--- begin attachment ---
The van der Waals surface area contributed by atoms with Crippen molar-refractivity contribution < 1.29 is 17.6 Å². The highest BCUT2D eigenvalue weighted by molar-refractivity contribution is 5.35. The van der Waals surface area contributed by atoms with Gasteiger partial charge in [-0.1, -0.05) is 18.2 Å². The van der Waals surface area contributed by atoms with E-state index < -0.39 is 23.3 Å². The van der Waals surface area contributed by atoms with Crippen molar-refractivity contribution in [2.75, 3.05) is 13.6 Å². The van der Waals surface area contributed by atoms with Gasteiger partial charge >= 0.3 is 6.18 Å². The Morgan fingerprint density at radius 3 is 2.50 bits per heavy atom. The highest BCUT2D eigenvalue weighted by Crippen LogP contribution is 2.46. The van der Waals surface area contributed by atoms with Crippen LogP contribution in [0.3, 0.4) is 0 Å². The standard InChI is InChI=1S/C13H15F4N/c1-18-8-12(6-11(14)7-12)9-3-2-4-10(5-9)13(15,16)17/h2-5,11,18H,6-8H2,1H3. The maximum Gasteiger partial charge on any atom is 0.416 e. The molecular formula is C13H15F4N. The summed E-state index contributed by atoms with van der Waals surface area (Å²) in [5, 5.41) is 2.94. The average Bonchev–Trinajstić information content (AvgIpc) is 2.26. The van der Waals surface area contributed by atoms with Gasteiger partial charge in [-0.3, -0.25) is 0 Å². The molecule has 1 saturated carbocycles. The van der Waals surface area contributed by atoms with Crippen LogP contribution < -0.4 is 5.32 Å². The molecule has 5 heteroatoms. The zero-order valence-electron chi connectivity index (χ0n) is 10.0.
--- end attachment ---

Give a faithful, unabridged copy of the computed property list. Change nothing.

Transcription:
The van der Waals surface area contributed by atoms with Crippen molar-refractivity contribution < 1.29 is 17.6 Å². The highest BCUT2D eigenvalue weighted by molar-refractivity contribution is 5.35. The van der Waals surface area contributed by atoms with Gasteiger partial charge in [-0.1, -0.05) is 18.2 Å². The van der Waals surface area contributed by atoms with E-state index < -0.39 is 23.3 Å². The van der Waals surface area contributed by atoms with Crippen molar-refractivity contribution in [2.75, 3.05) is 13.6 Å². The van der Waals surface area contributed by atoms with Gasteiger partial charge >= 0.3 is 6.18 Å². The Morgan fingerprint density at radius 3 is 2.50 bits per heavy atom. The highest BCUT2D eigenvalue weighted by Crippen LogP contribution is 2.46. The van der Waals surface area contributed by atoms with Crippen LogP contribution in [0.3, 0.4) is 0 Å². The standard InChI is InChI=1S/C13H15F4N/c1-18-8-12(6-11(14)7-12)9-3-2-4-10(5-9)13(15,16)17/h2-5,11,18H,6-8H2,1H3. The maximum Gasteiger partial charge on any atom is 0.416 e. The molecular formula is C13H15F4N. The summed E-state index contributed by atoms with van der Waals surface area (Å²) in [5, 5.41) is 2.94. The average Bonchev–Trinajstić information content (AvgIpc) is 2.26. The van der Waals surface area contributed by atoms with Gasteiger partial charge in [-0.3, -0.25) is 0 Å². The molecule has 1 saturated carbocycles. The van der Waals surface area contributed by atoms with Crippen LogP contribution < -0.4 is 5.32 Å². The molecule has 5 heteroatoms. The zero-order valence-electron chi connectivity index (χ0n) is 10.0.